The derisory finitude of João Onofre

The most significant works of Portuguese visual artist at Culturgest

The derisory finitude of João Onofre

Once in a Lifetime [repeat] is the largest exhibition ever assembled of the work of Portuguese artist João Onofre. Culturgest provides a journey through two decades of Onofre's creative practice, focusing on video - the area in which the artist stood out the most - but also on photography, performance, and drawing. Until May 19.

“It was not intended as a retrospective, nor did we try to showcase João Onofre’s entire work,” says Delfim Sardo, the curator of Once in a Lifetime [repeat]– an exhibition that brings to Culturgest some of the most significant works of the Lisbon-born artist (1976). One could say that, throughout the exhibition, “the focus is on this limbo of sorts between Romanticism and art history’s major themes, especially love, failure or death, which seems to permeate Onofre’s entire work… All this with undeniable irony.”

The exhibition begins on the outside, at the entrance to Culturgest, with Box, a 1.83m steel cube that hints ata grave’sstandard depth of 6 feet. The piece is a quote of a seminal minimalist sculpture – Tony Smith’s Die (1962) – which Onofre revisits as a soundproof box in which a death metal band (Holocausto Canibal) delivers “an extreme performance”: imprisoned inside, the band plays until the oxygen runs out (the performance will take place again on May 17 at 10.30 pm).

Box sized DIE featuring…, Marlborough Contemporary, London, June 2014

The trilogy O Estúdio [The Studio]also echoes modern and contemporary art history. The three videos are a direct quote of Bruce Nauman, an influential US conceptual artist who used his own studio as the focus of some of his most remarkable works. Nauman believed that “art is what the artist does in his studio,” and Onofre seems to take inspiration from this motto to film – “with a trenchant irony regarding the transfiguring ambition of artistic images” – a female singer performing Sol LeWitt’s ‘conceptual art’ prepositions to the melody of Madonna’s Like A Virgin ; to have an illusionist performing the traditional levitation trick with his partner (again, a Nauman quote); and to release, in the studio itself, a vulture which ends up destroying everything – an ironic take, as the curator points out, on the “necrophagy of the artist’s work.”

Another reference to Nauman, more specifically to his famous Self-Portrait as a Fountain, emerges in Untitled (Luminous Fountain), a self-portrait against the backdrop of Praça do Império’s Luminous Fountain in Belém.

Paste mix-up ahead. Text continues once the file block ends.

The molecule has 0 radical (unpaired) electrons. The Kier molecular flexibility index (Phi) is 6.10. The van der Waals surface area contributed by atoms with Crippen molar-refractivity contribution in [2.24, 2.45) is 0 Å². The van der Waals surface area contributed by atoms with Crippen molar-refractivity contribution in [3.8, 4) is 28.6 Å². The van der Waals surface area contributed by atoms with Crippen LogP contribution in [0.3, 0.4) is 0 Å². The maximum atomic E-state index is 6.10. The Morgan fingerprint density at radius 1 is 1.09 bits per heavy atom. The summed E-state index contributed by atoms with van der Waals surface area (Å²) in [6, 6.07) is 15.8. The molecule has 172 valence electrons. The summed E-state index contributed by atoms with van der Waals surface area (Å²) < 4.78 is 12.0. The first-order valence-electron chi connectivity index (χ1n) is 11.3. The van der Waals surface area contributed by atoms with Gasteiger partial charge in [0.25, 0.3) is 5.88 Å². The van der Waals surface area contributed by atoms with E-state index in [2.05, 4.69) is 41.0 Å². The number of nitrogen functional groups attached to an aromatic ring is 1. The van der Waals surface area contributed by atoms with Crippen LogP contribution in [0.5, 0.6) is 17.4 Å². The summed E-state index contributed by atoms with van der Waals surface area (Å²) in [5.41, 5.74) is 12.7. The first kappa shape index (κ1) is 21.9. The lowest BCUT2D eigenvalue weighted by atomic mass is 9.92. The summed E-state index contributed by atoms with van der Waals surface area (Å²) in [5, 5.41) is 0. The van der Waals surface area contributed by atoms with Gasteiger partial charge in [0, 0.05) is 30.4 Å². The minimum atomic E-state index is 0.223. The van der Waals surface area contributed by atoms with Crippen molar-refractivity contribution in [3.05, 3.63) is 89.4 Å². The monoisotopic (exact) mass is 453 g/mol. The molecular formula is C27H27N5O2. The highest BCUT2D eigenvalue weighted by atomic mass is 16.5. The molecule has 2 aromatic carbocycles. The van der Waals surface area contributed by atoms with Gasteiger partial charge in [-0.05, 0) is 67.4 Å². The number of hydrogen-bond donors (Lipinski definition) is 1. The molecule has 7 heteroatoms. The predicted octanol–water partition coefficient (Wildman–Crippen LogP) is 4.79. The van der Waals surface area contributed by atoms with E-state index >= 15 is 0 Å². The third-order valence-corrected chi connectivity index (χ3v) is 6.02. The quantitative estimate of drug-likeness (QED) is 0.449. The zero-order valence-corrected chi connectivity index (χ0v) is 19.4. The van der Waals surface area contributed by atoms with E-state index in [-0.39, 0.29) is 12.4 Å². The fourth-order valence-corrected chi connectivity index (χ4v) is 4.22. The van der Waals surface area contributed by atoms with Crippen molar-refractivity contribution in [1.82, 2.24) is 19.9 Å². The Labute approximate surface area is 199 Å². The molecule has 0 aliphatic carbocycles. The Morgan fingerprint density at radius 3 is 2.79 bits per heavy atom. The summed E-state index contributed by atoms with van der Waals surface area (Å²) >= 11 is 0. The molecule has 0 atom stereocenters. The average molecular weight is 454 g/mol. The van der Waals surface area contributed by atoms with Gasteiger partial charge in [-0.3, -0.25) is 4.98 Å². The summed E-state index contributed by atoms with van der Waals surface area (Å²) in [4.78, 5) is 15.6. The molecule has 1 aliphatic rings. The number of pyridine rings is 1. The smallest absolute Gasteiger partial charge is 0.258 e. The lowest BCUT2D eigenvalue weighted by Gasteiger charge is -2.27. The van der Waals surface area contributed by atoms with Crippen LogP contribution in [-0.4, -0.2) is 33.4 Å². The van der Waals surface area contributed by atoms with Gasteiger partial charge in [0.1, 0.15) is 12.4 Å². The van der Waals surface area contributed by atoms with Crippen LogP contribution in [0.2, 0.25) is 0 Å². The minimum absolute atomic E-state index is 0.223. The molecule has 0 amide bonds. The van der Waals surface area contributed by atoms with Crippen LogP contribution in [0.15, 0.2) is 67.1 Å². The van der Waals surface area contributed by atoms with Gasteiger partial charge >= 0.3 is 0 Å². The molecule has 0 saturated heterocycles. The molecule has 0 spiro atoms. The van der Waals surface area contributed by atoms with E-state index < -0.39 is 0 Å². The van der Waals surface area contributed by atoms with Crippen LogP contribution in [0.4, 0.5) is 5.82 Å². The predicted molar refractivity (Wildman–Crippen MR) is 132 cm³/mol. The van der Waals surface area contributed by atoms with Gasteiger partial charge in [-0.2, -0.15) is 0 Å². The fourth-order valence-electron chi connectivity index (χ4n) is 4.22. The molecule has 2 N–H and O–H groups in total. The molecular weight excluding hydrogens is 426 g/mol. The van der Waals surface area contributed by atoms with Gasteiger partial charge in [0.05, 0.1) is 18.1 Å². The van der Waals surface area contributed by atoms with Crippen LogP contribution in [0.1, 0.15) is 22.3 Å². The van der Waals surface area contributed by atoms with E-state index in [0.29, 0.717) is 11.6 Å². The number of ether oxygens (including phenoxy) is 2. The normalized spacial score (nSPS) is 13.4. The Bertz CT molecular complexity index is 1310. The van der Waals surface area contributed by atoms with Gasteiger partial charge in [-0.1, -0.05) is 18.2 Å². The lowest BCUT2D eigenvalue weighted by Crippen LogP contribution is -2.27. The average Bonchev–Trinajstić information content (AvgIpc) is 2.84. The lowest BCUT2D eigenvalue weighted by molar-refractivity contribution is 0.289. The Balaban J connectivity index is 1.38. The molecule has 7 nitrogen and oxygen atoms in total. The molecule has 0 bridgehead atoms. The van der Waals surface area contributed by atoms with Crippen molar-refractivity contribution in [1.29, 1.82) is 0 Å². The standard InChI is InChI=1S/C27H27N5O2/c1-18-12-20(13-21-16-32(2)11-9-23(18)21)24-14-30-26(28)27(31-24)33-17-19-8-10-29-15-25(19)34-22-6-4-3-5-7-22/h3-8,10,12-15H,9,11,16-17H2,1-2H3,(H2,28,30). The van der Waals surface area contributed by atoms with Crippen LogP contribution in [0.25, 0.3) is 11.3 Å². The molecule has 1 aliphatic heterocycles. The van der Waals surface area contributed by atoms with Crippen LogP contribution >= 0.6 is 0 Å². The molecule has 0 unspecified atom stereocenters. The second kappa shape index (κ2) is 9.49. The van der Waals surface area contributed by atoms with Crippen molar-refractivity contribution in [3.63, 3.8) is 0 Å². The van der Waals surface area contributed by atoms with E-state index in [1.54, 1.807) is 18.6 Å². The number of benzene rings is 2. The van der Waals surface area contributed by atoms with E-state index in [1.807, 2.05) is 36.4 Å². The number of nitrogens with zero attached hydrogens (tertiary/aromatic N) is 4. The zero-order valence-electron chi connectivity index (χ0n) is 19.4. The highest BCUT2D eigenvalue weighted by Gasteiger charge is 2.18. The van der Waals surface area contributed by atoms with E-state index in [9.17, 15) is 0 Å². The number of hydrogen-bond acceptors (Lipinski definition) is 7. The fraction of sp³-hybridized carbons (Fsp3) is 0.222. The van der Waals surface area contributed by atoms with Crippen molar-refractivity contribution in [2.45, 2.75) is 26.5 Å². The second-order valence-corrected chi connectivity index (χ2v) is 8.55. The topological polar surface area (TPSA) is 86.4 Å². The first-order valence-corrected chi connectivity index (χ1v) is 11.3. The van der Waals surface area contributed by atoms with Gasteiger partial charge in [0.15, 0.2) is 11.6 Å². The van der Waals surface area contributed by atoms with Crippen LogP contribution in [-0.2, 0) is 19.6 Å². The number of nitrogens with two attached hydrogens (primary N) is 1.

Untitled (Luminous Fountain), 2005 | Digital photo between aluminum and plexiglass | 110 x 150 x 4 cm

Movies are another source of quotes in Onofre’s career. If, on the one hand, the oldest work in this exhibition is a short excerpt from Antonioni’s masterpiece The Eclipse– a looped sequence in which the main characters (Alain Delon and Monica Vitti) play out the seduction game with their hands -,the most recent (and until now unseen) piece consists of a complex two-and-a-half-hour single shot, recalling Godard’s One Plus Oneor Aleksandr Sokurov’s The Russian Ark.

Untitled (zoetrope) is an extremely long take starring a gospel choir,a music quartet and a mixed rugby team, who “stage an endless ritual, to the point of complete exhaustion.” To the sound of I want to know what love is– a pop tune that topped the charts in the 1980s – the rugby players try, one by one, to sing the song’s chorus to a microphone in the middle of the set, surrounded by the musicians and the choir. But they can never finish it, because they are repeatedly tackled by their teammates.

Untitled (zoetrope), 2018-19 | 4K Video, color, sound, 142′ | Maria João and Armando Cabral Collection / Courtesy of Cristina Guerra Contemporary Art

This filmed performance is particularly illustrative of the spirit behind the entire exhibition, which was conceived, as Delfim Sardo points out, “around the importance of circularity and repetition as a creative process” And there is also “the ubiquitousness of the idea of finitude, of lack, failure and error, which are intrinsic to life and, therefore, to artistic creation.” Yet in João Onofre’s work, these experiences are seen through the lens of “an exquisite irony,” making each piece “oscillate between tragedy, comedy and concept.”